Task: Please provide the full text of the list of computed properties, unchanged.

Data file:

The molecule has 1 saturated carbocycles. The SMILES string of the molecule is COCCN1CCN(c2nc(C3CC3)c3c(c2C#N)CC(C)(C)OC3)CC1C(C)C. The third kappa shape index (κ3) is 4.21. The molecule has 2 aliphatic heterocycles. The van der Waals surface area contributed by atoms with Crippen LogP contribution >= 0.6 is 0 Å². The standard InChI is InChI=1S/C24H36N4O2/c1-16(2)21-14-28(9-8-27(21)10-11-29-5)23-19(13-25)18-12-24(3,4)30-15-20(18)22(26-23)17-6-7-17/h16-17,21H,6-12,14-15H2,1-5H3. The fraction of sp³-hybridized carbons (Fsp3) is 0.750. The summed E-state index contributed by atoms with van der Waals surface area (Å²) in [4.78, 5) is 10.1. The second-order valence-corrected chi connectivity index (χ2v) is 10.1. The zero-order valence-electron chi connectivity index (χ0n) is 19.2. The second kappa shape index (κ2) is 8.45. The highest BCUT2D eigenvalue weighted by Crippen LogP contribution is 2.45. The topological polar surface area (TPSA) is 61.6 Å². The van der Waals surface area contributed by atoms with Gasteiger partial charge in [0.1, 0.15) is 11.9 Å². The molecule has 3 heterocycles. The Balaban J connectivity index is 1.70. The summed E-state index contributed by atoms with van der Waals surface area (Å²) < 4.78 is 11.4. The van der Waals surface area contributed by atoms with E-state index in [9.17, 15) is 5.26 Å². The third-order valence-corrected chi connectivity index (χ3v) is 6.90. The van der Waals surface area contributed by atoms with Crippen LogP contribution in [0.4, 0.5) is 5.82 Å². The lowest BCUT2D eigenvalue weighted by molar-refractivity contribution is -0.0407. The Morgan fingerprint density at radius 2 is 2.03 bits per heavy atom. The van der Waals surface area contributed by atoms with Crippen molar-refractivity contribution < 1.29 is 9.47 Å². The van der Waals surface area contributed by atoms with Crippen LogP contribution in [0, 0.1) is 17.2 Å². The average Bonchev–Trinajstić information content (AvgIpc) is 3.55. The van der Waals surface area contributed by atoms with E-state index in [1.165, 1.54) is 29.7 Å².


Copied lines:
The molecule has 1 saturated carbocycles. The SMILES string of the molecule is COCCN1CCN(c2nc(C3CC3)c3c(c2C#N)CC(C)(C)OC3)CC1C(C)C. The third kappa shape index (κ3) is 4.21. The molecule has 2 aliphatic heterocycles. The van der Waals surface area contributed by atoms with Crippen LogP contribution >= 0.6 is 0 Å². The standard InChI is InChI=1S/C24H36N4O2/c1-16(2)21-14-28(9-8-27(21)10-11-29-5)23-19(13-25)18-12-24(3,4)30-15-20(18)22(26-23)17-6-7-17/h16-17,21H,6-12,14-15H2,1-5H3. The fraction of sp³-hybridized carbons (Fsp3) is 0.750. The summed E-state index contributed by atoms with van der Waals surface area (Å²) in [4.78, 5) is 10.1. The second-order valence-corrected chi connectivity index (χ2v) is 10.1. The zero-order valence-electron chi connectivity index (χ0n) is 19.2. The second kappa shape index (κ2) is 8.45. The highest BCUT2D eigenvalue weighted by Crippen LogP contribution is 2.45. The topological polar surface area (TPSA) is 61.6 Å². The van der Waals surface area contributed by atoms with Gasteiger partial charge in [0.1, 0.15) is 11.9 Å². The molecule has 3 heterocycles. The Balaban J connectivity index is 1.70. The summed E-state index contributed by atoms with van der Waals surface area (Å²) < 4.78 is 11.4. The van der Waals surface area contributed by atoms with E-state index in [9.17, 15) is 5.26 Å². The third-order valence-corrected chi connectivity index (χ3v) is 6.90. The van der Waals surface area contributed by atoms with Crippen LogP contribution in [0.4, 0.5) is 5.82 Å². The lowest BCUT2D eigenvalue weighted by molar-refractivity contribution is -0.0407. The Morgan fingerprint density at radius 2 is 2.03 bits per heavy atom. The van der Waals surface area contributed by atoms with Crippen molar-refractivity contribution < 1.29 is 9.47 Å². The van der Waals surface area contributed by atoms with Crippen LogP contribution in [0, 0.1) is 17.2 Å². The average Bonchev–Trinajstić information content (AvgIpc) is 3.55. The van der Waals surface area contributed by atoms with E-state index in [1.165, 1.54) is 29.7 Å².